They are all pioneers of innovative business strategies called frugal innovation. Frugal innovation is able to generate more commercial and social value while significantly reducing the use of scarce resources. It is about resolving or even surpassing the paradox of doubling the effort with half the effort. Frugal innovation is a revolutionary strategy in the austerity era. In this era, companies are being forced by cost and environmentally conscious consumers, employees and governments to create affordable, sustainable and affordable Quality products. Frugal innovation is not just a strategy, it is also a new way of thinking, a flexible method that treats resource constraints as an opportunity for growth rather than a debilitating challenge.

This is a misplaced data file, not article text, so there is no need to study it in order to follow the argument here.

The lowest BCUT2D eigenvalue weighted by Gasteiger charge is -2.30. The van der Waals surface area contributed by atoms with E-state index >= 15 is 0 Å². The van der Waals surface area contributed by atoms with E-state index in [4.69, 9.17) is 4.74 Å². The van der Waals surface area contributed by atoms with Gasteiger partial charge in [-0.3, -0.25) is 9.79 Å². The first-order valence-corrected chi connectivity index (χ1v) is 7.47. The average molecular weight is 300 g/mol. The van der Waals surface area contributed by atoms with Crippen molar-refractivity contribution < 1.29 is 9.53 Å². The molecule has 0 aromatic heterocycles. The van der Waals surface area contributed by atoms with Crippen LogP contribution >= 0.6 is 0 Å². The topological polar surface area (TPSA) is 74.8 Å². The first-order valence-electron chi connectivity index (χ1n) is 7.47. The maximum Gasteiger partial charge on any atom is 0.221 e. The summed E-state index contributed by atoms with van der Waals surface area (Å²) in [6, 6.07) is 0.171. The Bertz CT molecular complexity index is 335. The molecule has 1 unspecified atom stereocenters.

Unilevers serious CEO Paul Polman is a business leader who firmly believes that scarce resources can be a catalyst for radical innovation. It recognizes that, at our current rate of consumption, by 2030, we will need two planets to supply the resources we need and absorb our waste. Polman hopes that Unilever will use its brand reputation and scale to meet this challenge. Unilever has set a bold goal to double its revenue by 2020 while reducing its environmental impact by 50%. In order to implement his bold strategy of doubling the effort with half the effort, Polman integrated frugality into all aspects of Unilevers business. For example, Unilever currently sources nearly 25% of its agricultural raw materials from sustainable sources and uses low-emission trucks to distribute its products. At the same time, its RD team is redesigning all its existing products, such as soaps and detergents, to reduce water use and packaging, and reduce pollution. Unilever has launched many frugal products in European countries that have been hit hard by the economic crisis. For example, in Spain, Unilever sells Surf detergent in small packages that only need to be washed five times, while in Greece, it now offers small packages of mayonnaise and mashed potatoes. The company also introduced low-cost olive oil and tea brands to the European market.